Like Never and Always: Chapter Two

Maybe snarky parts

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This week we’re featuring a new chapter from Ann Aguirre’s Like Never and Always every day on our blog at 3PM EST from Monday, June 4 to Sunday, June 10. Keep track of them all track here, and dive in to chapter two below! Like Never and Always will be available July 17.

On a hot summer night, Liv, Morgan, Clay and Nathan are on the way home from a party in Clay’s convertible. Best friends dating brothers? It doesn’t get better than that. But the joyride ends in sudden impact, a screech of brakes, and shattering glass. On that lonely country road, four lives change forever.

Liv wakes in the hospital. At first she’s confused when they call her Morgan, but she assumes it’s a case of mistaken identity. Yet when the bandages come off, it’s not her face inthe mirror anymore. It’s Morgan’s.

Morgan always seemed to have the perfect life. But as Liv tries to fit herself into Morgan’s world, she discovers endlessly disturbing secrets of the criminal and murderous variety and a dark task to finish…if she doesn’t lose her mind first.

Forced to confront the disturbing truths that Morgan kept hidden in life, Liv must navigate a world of long-buried murder, a dangerous love affair—and a romance that feels like a betrayal.


[dropcap type=”circle”]T[/dropcap]hat means Morgan is dead, and they don’t know.

Not Morgan. I can’t breathe.

Maybe the doctor was right to withhold judgment on whether I was strong enough for shocking news. If I’d known that night at Emma Lin’s party was the last time I’d ever talk to Morgan, I’d have said something more meaningful. I can’t even remember exactly what we rambled about, stupid stuff on the Internet, what the hell was Amanda Olsen wearing and whether Eric Mitchell would ever get up the courage to speak to Kendra Sanchez. A thousand moments like that, a million, but they couldn’t encompass the magic that was Morgan Frost.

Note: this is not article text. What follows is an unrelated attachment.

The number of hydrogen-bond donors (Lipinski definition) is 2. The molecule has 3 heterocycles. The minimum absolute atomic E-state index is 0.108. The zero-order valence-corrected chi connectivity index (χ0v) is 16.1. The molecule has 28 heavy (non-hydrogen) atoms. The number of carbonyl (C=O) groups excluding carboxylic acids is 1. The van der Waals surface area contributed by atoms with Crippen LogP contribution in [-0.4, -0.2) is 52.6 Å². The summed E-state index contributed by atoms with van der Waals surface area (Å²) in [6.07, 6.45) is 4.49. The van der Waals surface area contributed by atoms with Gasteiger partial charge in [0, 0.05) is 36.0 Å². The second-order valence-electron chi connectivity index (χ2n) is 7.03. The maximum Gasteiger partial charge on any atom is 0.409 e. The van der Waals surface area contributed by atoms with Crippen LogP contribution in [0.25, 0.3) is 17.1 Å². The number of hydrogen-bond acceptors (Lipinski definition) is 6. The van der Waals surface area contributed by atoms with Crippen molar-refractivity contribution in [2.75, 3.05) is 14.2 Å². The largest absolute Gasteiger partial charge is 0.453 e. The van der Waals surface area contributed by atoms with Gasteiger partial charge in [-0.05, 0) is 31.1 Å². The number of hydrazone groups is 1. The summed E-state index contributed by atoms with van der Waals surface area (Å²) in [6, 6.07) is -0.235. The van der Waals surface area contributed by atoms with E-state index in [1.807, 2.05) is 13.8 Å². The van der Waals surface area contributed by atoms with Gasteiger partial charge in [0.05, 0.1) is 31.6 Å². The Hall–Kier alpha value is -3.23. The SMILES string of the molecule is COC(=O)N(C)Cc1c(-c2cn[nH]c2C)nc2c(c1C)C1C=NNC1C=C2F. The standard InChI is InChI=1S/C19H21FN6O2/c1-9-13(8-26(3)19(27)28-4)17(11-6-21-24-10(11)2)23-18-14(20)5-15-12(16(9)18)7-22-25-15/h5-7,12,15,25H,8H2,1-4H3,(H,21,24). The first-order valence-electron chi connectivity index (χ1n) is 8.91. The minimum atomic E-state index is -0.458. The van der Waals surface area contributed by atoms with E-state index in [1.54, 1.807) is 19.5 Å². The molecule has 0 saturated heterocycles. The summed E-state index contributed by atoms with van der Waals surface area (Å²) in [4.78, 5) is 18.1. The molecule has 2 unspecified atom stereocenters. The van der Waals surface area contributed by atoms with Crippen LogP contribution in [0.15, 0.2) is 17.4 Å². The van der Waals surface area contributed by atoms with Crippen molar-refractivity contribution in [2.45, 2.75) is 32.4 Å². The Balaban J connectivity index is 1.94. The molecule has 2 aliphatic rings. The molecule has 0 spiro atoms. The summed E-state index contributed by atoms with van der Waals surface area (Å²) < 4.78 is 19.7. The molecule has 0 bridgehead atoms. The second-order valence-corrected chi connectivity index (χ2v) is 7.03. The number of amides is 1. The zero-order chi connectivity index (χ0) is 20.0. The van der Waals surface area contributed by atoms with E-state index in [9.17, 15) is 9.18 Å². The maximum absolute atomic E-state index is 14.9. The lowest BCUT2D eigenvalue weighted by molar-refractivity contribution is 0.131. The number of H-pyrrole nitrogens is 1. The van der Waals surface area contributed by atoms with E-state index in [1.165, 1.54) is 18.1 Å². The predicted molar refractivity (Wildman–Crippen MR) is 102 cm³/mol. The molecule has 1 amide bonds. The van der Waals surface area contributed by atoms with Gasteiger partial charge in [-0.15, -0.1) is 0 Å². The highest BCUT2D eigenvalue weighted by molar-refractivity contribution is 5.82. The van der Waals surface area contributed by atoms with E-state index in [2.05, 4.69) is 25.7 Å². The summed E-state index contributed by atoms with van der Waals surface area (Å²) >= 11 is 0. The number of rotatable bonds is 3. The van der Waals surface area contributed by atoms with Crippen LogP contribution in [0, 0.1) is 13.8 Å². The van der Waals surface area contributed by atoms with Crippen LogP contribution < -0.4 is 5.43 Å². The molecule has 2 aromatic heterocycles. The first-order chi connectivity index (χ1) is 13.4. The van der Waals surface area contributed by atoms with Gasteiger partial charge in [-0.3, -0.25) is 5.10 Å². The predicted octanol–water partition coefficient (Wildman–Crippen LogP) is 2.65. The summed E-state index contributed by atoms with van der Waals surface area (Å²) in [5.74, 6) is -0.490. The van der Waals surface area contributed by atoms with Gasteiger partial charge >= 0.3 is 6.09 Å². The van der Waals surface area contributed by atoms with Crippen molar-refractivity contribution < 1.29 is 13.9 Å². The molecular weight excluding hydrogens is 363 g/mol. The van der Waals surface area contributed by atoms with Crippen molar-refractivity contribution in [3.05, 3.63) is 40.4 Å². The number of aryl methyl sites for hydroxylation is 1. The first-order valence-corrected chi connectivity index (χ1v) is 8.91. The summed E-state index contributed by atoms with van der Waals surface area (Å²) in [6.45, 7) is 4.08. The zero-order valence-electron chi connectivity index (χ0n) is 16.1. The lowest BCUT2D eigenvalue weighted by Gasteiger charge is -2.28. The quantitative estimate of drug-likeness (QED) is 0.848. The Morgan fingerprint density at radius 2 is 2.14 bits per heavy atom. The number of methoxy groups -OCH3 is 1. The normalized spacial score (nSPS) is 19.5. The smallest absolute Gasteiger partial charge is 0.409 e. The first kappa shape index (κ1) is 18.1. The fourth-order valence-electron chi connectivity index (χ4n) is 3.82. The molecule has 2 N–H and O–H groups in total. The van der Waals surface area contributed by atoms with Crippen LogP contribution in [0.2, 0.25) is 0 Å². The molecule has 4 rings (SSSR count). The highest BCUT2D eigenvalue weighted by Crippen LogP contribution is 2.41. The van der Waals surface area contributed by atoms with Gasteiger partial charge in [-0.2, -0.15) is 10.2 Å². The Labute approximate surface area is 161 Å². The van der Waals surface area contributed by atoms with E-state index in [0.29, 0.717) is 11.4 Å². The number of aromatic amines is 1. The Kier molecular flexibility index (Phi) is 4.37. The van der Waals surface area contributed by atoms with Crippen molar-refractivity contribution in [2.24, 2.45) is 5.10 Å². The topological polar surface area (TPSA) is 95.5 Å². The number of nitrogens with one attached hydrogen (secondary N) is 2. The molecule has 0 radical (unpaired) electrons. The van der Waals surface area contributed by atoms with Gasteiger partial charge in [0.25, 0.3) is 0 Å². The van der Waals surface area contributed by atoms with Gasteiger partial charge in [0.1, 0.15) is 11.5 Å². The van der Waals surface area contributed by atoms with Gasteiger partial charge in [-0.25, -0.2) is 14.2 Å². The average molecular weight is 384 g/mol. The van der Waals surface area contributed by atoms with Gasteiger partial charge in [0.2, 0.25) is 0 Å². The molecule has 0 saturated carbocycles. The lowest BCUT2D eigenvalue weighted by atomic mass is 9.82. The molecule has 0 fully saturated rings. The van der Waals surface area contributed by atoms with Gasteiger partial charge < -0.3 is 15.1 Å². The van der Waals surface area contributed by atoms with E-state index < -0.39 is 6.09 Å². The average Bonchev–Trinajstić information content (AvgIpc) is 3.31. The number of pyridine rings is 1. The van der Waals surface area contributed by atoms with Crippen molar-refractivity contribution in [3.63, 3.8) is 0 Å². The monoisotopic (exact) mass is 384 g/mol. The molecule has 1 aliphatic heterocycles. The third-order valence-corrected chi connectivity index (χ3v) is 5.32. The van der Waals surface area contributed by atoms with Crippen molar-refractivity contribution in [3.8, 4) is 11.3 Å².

I have lost my best friend

I close my eyes. Take a choking breath.

“I’m sorry,” Mr. Frost says again.

He’s trying his best to comfort me and I have lost my best friend. That’s when it hits me. My parents think I’m gone. I imagine their numbness and grief, making arrangements, notifying other relatives. My whole body shrinks. More and more awful, piled like bricks until it’s Empire State Awful, a hundred and two stories tall.

I can’t process or fathom how the hospital could’ve made this mistake. Even if we were both really hurt, they should be able to run tests, right? Dental records are always used in TV shows. With every fiber of my being, I want my parents; they need to fix this.

Everyone thinks I’m dead—my family, friends at school, and Nathan. Oh my God, Nathan. How am I supposed to break the news to Mr. Frost? I’m so cold my teeth are clacking. “What . . .” My words trickle off.

Is it grisly to want details? But I need them. I can’t remember anything except that damn song on the radio. Hope I never hear it again.

“Olivia didn’t have on her seat belt. She was thrown from the car and they found her body in a field nearby. The police . . . they said it was quick.”

It’s so strange, hearing about my own death, knowing it’s my best friend they’re talking about, not me. Morgan had only been home a week when we went to Emma’s party. One last summer blowout before we buckle down, she’d messaged.